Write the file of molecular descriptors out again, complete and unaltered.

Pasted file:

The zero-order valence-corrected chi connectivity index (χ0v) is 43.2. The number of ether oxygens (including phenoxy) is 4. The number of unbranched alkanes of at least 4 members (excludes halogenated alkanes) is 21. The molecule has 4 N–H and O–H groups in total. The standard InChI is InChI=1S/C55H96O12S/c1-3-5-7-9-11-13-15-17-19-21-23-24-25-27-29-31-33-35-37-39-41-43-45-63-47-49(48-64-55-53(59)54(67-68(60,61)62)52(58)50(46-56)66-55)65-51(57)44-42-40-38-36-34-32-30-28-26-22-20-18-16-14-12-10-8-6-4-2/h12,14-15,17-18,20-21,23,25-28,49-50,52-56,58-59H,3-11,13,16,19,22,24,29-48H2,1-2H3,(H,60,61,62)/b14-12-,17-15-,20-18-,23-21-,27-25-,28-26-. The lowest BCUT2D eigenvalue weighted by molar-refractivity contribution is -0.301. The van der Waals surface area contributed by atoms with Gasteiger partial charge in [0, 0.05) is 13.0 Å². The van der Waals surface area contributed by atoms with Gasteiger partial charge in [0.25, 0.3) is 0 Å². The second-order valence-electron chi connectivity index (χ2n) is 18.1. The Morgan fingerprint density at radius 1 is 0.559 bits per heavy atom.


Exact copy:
The zero-order valence-corrected chi connectivity index (χ0v) is 43.2. The number of ether oxygens (including phenoxy) is 4. The number of unbranched alkanes of at least 4 members (excludes halogenated alkanes) is 21. The molecule has 4 N–H and O–H groups in total. The standard InChI is InChI=1S/C55H96O12S/c1-3-5-7-9-11-13-15-17-19-21-23-24-25-27-29-31-33-35-37-39-41-43-45-63-47-49(48-64-55-53(59)54(67-68(60,61)62)52(58)50(46-56)66-55)65-51(57)44-42-40-38-36-34-32-30-28-26-22-20-18-16-14-12-10-8-6-4-2/h12,14-15,17-18,20-21,23,25-28,49-50,52-56,58-59H,3-11,13,16,19,22,24,29-48H2,1-2H3,(H,60,61,62)/b14-12-,17-15-,20-18-,23-21-,27-25-,28-26-. The lowest BCUT2D eigenvalue weighted by molar-refractivity contribution is -0.301. The van der Waals surface area contributed by atoms with Gasteiger partial charge in [0, 0.05) is 13.0 Å². The van der Waals surface area contributed by atoms with Gasteiger partial charge in [0.25, 0.3) is 0 Å². The second-order valence-electron chi connectivity index (χ2n) is 18.1. The Morgan fingerprint density at radius 1 is 0.559 bits per heavy atom.